Deeply subducted continental fragments – Part 2: Insight from petrochronology in the central Sesia Zone (western Italian Alps)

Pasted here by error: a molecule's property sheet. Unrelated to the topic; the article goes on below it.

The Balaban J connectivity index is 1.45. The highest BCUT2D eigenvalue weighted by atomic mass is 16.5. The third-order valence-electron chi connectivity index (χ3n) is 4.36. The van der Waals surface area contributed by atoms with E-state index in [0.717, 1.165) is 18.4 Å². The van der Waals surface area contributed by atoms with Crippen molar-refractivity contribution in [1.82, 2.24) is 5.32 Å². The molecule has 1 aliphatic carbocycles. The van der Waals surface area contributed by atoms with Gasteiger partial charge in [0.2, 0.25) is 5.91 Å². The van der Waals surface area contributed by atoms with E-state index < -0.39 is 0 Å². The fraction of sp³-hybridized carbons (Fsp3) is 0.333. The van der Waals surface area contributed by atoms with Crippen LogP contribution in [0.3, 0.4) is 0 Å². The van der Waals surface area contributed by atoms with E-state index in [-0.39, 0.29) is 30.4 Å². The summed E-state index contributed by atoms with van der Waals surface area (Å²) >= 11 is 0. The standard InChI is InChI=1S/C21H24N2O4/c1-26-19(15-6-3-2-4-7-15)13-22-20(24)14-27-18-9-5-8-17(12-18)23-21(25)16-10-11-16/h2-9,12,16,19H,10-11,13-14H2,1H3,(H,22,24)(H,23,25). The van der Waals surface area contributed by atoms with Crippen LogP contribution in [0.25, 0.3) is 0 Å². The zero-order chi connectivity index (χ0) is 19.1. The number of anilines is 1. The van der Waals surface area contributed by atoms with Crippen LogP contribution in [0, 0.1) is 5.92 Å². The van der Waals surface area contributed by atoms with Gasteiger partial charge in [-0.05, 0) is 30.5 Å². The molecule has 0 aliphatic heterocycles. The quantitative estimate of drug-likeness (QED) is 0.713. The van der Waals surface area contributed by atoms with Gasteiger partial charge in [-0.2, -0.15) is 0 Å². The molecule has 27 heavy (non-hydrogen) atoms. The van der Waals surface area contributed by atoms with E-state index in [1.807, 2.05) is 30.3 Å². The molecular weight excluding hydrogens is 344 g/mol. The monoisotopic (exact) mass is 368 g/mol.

Abstract. Subducted continental terranes commonly comprise an assembly of subunits that reflect the different tectono-metamorphic histories they experienced in the subduction zone. Our challenge is to unravel how, when, and in which part of the subduction zone these subunits were juxtaposed. Petrochronology offers powerful tools to decipher pressure–temperature–time (P–T–t) histories of metamorphic rocks that preserve a record of several stages of transformation. A major issue is that the driving forces for re-equilibration at high pressure are not well understood. For example, continental granulite terrains subducted to mantle depths frequently show only partial and localized eclogitization. The Sesia Zone (NW Italy) is exceptional because it comprises several continental subunits in which eclogitic rocks predominate and high-pressure (HP) assemblages almost completely replaced the Permian granulite protoliths. This field-based study comprises both main complexes of the Sesia terrane, covering some of the recently recognized tectonic subunits involved in its assembly; hence our data constrain the HP tectonics that formed the Sesia Zone. We used a petrochronological approach consisting of petrographic and microstructural analysis linked with thermodynamic modelling and U–Th–Pb age dating to reconstruct the P–T–t trajectories of these tectonic subunits. Our study documents when and under what conditions re-equilibration took place. Results constrain the main stages of mineral growth and deformation, associated with fluid influx that occurred in the subduction channel. In the Internal Complex (IC), pulses of fluid percolated at eclogite facies conditions between 77 and 55 Ma with the HP conditions reaching ∼ 2 GPa and 600–670 °C. By contrast, the External Complex (EC) records a lower pressure peak of ∼ 0.8 GPa for 500 °C at ∼ 63 Ma. The juxtaposition of the two complexes occurred during exhumation, probably at ∼ 0.8 GPa and 350 °C; the timing is constrained between 46 and 38 Ma. Mean vertical exhumation velocities are constrained between 0.9 and 5.1 mm year−1 for the IC, up to its juxtaposition with the EC. Exhumation to the surface occurred before 32 Ma, as constrained by the overlying Biella Volcanic Suite, at a mean vertical velocity between 1.6 and 4 mm year−1. These findings constrain the processes responsible for the assembly and exhumation of HP continental subunits, thus adding to our understanding of how continental terranes behave during subduction.